Soapbox

Flint’s not the only place where the drinking water’s unsafe

Jaylon Terry, 10, right, and other Flint residents listen to officials testify Tuesday before a House Oversight and Government Reform Committee hearing on the lead water crisis.
Jaylon Terry, 10, right, and other Flint residents listen to officials testify Tuesday before a House Oversight and Government Reform Committee hearing on the lead water crisis. The Associated Press

In a civilized country, access to safe drinking water shouldn’t be a luxury. It’s a necessity as the foundation of a healthy life.

The lead water crisis in Flint, Mich., should never happen in any community. But we are all Flint.

Incredibly in 2016, more than 1 million Californians lack reliable access to safe drinking water.

In the eastern Coachella Valley in Southern California, families in the poorest neighborhoods struggle with contaminated well water. In the San Joaquin Valley, uranium, a key ingredient for nuclear plants and atom bombs, has been detected in drinking water. Some farm schools are being forced to buy bottled water because the drinking fountains are off-limits. For example, Waukena Elementary School in Tulare County was spending $10,000 a year on bottled water, money that would have bought a lot of books. To make matters worse, an Associated Press investigation found that authorities are doing little to inform the public about the risk.

These crises are shocking, but in some ways not surprising. In Flint, 57 percent of residents are African American and more than 41 percent of residents are poor. In the eastern Coachella Valley, 99 percent of residents are Latino. The San Joaquin Valley consistently ranks among the nation’s most impoverished areas.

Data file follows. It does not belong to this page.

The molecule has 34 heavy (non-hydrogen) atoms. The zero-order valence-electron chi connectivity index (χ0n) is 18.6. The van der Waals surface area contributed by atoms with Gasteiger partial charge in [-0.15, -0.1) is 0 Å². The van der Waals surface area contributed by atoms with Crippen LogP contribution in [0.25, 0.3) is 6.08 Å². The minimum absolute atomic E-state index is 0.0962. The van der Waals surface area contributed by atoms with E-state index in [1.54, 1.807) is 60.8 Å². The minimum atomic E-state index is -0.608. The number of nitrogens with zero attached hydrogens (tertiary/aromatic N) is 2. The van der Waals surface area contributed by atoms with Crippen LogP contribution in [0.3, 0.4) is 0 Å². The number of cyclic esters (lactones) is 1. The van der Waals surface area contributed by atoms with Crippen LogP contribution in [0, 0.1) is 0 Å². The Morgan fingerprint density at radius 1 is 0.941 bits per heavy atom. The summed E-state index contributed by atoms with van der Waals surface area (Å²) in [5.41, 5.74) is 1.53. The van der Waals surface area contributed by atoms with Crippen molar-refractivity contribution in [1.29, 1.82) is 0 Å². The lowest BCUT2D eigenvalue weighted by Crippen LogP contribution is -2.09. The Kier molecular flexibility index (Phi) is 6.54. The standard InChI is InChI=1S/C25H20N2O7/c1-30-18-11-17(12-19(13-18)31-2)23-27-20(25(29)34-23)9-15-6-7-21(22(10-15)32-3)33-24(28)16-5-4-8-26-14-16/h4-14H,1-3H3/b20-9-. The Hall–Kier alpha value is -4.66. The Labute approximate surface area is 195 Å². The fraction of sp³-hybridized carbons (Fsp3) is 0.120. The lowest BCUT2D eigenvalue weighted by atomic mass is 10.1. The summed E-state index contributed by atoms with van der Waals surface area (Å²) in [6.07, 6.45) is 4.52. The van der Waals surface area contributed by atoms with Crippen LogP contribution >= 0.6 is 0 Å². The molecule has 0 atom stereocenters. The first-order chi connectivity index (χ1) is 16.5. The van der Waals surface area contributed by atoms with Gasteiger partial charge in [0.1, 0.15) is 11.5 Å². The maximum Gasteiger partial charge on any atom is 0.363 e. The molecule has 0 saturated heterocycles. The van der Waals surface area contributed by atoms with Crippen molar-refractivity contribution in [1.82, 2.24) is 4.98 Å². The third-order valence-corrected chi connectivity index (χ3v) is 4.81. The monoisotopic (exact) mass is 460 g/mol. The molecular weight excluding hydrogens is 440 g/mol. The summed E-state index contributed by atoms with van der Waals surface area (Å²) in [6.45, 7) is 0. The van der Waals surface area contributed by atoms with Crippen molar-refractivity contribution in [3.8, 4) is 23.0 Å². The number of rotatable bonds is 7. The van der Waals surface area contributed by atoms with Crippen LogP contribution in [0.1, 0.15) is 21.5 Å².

See a pattern? People of color and families with very little money have virtually no power and they are concentrated in neighborhoods with both natural and man-made environmental conditions that endanger health. We have devalued their lives.

The symptom is unsafe drinking water, but the real illness is injustice.

The United States spends nearly $3 trillion a year on health care – more than twice as much as any country in the world – yet we rank relatively low on many measures of health and well-being. And in areas where we have made some progress (such as life expectancy), the gains are not equally shared. For the poorest Americans, life expectancy is actually declining.

When it comes to our health, our ZIP codes matter more than our genetic codes. Only about 20 percent of health status has anything to do with doctors and hospitals because where we live has a powerful effect on how healthy we are.

We need a new direction. That is why The California Endowment created Building Healthy Communities, a 10-year, $1 billion program that will help 14 low-income communities across the state improve their health by improving the places they live.

Flint may have Michael Moore, Cher and Sandra Bernhard advocating for it, but the Building Healthy Communities movement has thousands of residents and concerned citizens working together for real change. They understand that the health of a community doesn’t rely just on doctor’s visits, but also on the power of people to participate in reshaping the policies that determine the environments where they live.

In 2016, improving our health depends on creating a better democracy that is truly inclusive.

Anthony Iton is senior vice president of The California Endowment’s Building Healthy Communities program. He can be contacted at AIton@calendow.org.

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